Powerpoint’s Biggest Frustrations – I Hate Bullet Points

In this webinar clip from the Business Watch Network webinar “Powerpoint’s Biggest Frustrations”, Nolan Haims talks about bullet points in Powerpoint presentations, and he gives some alternatives to using bullet points utilizing a technique called “chunking”.


Let’s now talk about…maybe this is more of a frustration from our audiences, maybe it’s for you too — bullet points. There’s this golden rule of presentation, right? “Present unto others, as you would have presented unto you.” And if you yourself don’t want to see slides of page of bullet points, then maybe you shouldn’t be giving other people slides of page numbers.

But what do we do? What is the solution to bullet points? If we have a slide like this, the bullet point is actually really difficult, cognitively, to read. It says, “Everything’s the same”, and look at it all, it’s hard to scan. So our solution for getting rid of bullet points is a technique called “chunking”. And here’s what it is. It’s very simple.

You basically take every bullet point, vertical list of bullet points, and you separate it out. You lay it out horizontally, visually, graphically, on the page. Just like that. So that, from this to this. That’s chunking in a nutshell.

Now, once you learn this, it becomes a cooking technique. And I’m going to show you how to do this too, but it becomes a cooking technique where you can riff on it, and use it in different ways, because every deck that we touch for clients, every deck we design, when we see bullet points, we start thinking, how can we chunk these out? So this slide is not terrible, but chunked out I think it’s more readable. I think it’s more graphic. Getting rid of those stupid, little, round, circle bullets, I just think, is better for everyone. And as I said, we will always find a way. We will always chunk things out, on almost any deck we touch, in some way.

Whether we put things in a grid, whether we pair them with icons or images, whether we put those chunks in circles, or get a stock image of posters and put them in that. Whatever we do, we are going to find a way to chunk things out.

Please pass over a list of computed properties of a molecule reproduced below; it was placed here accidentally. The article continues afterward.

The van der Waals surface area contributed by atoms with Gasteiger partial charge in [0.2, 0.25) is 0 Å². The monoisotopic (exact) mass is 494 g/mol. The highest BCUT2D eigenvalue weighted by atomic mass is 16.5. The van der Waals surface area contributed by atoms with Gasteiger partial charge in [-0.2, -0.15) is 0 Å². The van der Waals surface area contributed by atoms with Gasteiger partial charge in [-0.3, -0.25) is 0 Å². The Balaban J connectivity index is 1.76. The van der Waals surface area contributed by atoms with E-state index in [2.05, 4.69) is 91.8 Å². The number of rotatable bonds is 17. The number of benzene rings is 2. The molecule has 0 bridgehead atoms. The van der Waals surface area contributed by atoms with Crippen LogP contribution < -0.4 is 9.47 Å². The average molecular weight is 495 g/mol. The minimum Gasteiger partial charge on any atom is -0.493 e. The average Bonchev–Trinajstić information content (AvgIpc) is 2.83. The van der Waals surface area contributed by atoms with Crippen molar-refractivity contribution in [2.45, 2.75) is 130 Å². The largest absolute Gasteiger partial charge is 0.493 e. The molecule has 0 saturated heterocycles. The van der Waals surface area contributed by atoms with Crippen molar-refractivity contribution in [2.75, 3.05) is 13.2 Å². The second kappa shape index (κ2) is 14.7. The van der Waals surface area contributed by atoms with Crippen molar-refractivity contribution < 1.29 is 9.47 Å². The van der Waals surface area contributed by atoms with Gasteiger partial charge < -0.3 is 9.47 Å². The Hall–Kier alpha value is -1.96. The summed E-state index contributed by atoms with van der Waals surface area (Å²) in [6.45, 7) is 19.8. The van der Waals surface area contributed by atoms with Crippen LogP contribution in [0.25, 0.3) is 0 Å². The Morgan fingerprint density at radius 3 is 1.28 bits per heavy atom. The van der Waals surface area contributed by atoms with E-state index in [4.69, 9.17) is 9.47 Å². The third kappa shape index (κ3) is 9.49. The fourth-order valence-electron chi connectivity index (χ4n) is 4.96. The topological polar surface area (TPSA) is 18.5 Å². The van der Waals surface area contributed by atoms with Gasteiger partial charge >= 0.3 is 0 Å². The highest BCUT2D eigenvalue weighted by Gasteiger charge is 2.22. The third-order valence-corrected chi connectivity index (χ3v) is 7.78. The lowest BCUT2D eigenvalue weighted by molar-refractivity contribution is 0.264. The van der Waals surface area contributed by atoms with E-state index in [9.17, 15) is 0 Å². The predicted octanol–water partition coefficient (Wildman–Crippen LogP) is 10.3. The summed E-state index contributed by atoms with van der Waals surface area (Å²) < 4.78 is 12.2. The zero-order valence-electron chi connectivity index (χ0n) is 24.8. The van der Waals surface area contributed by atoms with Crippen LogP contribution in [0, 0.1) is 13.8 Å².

I would argue that even this slide, which is barely designed, is better than the same slide as bullet points. But as I said, it’s a cooking technique. You can add more to the stew. You can add imagery. You can add iconography, right? There’s so many ways you can use it as a base technique to build on. So let me show you a really awesome technique for chunking, that does not have to take forever.

Now, we already saw the bright slide tool. You could actually use the bright slide tool. I could split this up into boxes, but I’m going to do something even better, which is going to be even more efficient, and I’m going to turn this into SmartArt. Now, don’t get excited. I don’t like SmartArt. You probably don’t either, because it looks like everyone else’s stuff. But you can use it as a means to an end, because if I’m under the home tab, right, and I’ve selected a text box, and I go up here to this little button, it’s a little hidden, but it’s called convert to SmartArt. Everything has to be in one text box. If I pull this down, watch what happens when I hover over some of these things. Oh, look. It’s chunking. Right? You don’t want to go to these, but I generally use this.

This is a hierarchy list or org chart, right? I’ll use one of those, because look, once you click it, it becomes SmartArt, and you can actually take advantage of the SmartArt here. If you need to add a bullet point, you can do that. If you need to take one away, you can do that as well. Let’s say I don’t want that last one. Right? You can take that away and mark it. So once you get what you want, don’t leave it in SmartArt, but right click and go to Group, Ungroup. And you can do this to any SmartArt. Once you do that, no more SmartArt. It is literally just a group of shapes, which you can then, if you need to make them bigger, whatever.

And then, once you see that, you’re like, “Oh, my rounded corners got messed up. I don’t really want round corners. I just want, I’m going to go to “edit shape”. I actually just want…I want circles. Let me try circles. But oh, those are kind of oval now.” You can just fix them that way. Whatever. Now, the point is you just have shapes. They’re all aligned. They’re all distributed. You can do whatever you want with them. Add icons. So instead of thinking of it as SmartArt, think of it as, I don’t know, Smart Start. Right? It’s a means to an end.

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